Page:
A Eukaryotic (Animal) Cell and a Prokaryotic (Bacterial) Cell

Homeostasis: From Radiators to Cells
One of the simplest ways to regulate any system is through negative feedback, whereby a particular process is inhibited by the products of that process. This is the system employed by central-heating systems, which use the temperature to regulate the action of a radiator. The radiator pumps out heat, and when the thermometer detects too much heat in the room, it signals the radiator to stop. Negative feedback systems can be highly efficient, stable and responsive.

Negative feedback, or homeostasis, would also be a sensible way to regulate the expression of genes within a cell – a particular gene would continue to be expressed and produce its protein product until there is enough of that product in the cell, at which point expression would stop. This system would be sensitive to the demands of the cell – if the product was being used up quickly, then expression would continue as long as demand was high. In fact, many simple, single-celled organisms, such as E. coli, use this system to respond quickly to changes in their environment.

Around half of all genes in Escherichia coli are regulated by this kind of negative feedback loop, known as negative autoregulation. However, when we look at other organisms such as yeast (Saccharoymyces cerevisiae), fruit flies (Drosophila melanogaster), and humans, we find a very different picture – almost no genes show signs of negative autoregulation (around 2%). If negative autoregulation is such a neat solution to apparently common problem, why aren’t humans and flies using it?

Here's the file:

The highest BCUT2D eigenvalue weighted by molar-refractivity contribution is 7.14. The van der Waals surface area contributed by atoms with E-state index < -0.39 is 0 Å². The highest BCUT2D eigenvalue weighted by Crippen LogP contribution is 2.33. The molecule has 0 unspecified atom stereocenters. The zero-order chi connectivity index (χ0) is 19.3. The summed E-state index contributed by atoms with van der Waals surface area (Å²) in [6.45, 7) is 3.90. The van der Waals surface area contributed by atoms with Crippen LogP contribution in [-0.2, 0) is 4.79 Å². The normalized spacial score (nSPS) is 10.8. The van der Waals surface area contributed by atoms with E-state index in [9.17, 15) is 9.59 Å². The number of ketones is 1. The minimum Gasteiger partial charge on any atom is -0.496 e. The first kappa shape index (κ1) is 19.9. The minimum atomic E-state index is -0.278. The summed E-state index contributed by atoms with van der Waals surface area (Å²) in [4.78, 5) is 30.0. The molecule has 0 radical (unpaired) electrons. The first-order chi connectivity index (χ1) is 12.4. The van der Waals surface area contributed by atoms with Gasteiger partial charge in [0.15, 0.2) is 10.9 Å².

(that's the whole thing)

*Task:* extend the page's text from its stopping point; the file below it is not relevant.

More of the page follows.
By Ehamberg (Own work)
[CC-BY-SA-3.0 or GFDL],
via Wikimedia Commons

A Matter of Ploidy
One of the key differences between humans and E. coli (although probably not the one that springs to mind!), is that E. coli carry only a single copy of each gene in each cell. They are haploid, with a single circular chromosome in each cell that carries a single copy of each gene in the E. coli genome. By contrast, humans, yeast and fruit flies are all diploid, meaning that they carry two copies of each gene in every cell. Our genes are split up into many, straight chromosomes, and we have two copies of each chromosome. Recent research in the department of GEE has used a mathematical modelling approach to investigate how diploidy (having two sets of chromosomes) might constrain the evolution of negative autoregulation.

In a paper in PLoS Computational Biology in March this year, Dr Alexander Stewart, Professor Rob Seymour, Professor Andrew Pomiankowski and Dr Max Reuter from UCL’s GEE produced a mathematical model of how gene regulation might evolve differently in species with one or two sets of chromosomes. Their model focuses on mutations in the promoters of genes, which alter how other protein molecules interact with and repress the expression of those genes.

In haploids, with a single copy of each gene, negative autoregulation produces very tight regulation of gene expression, giving a very rapid response to changing demand. Likewise, in a diploid species with two identical copies of a particular gene, negative autoregulation tends to be beneficial and achieves very efficient gene regulation.

Constraints in the Evolution of Regulation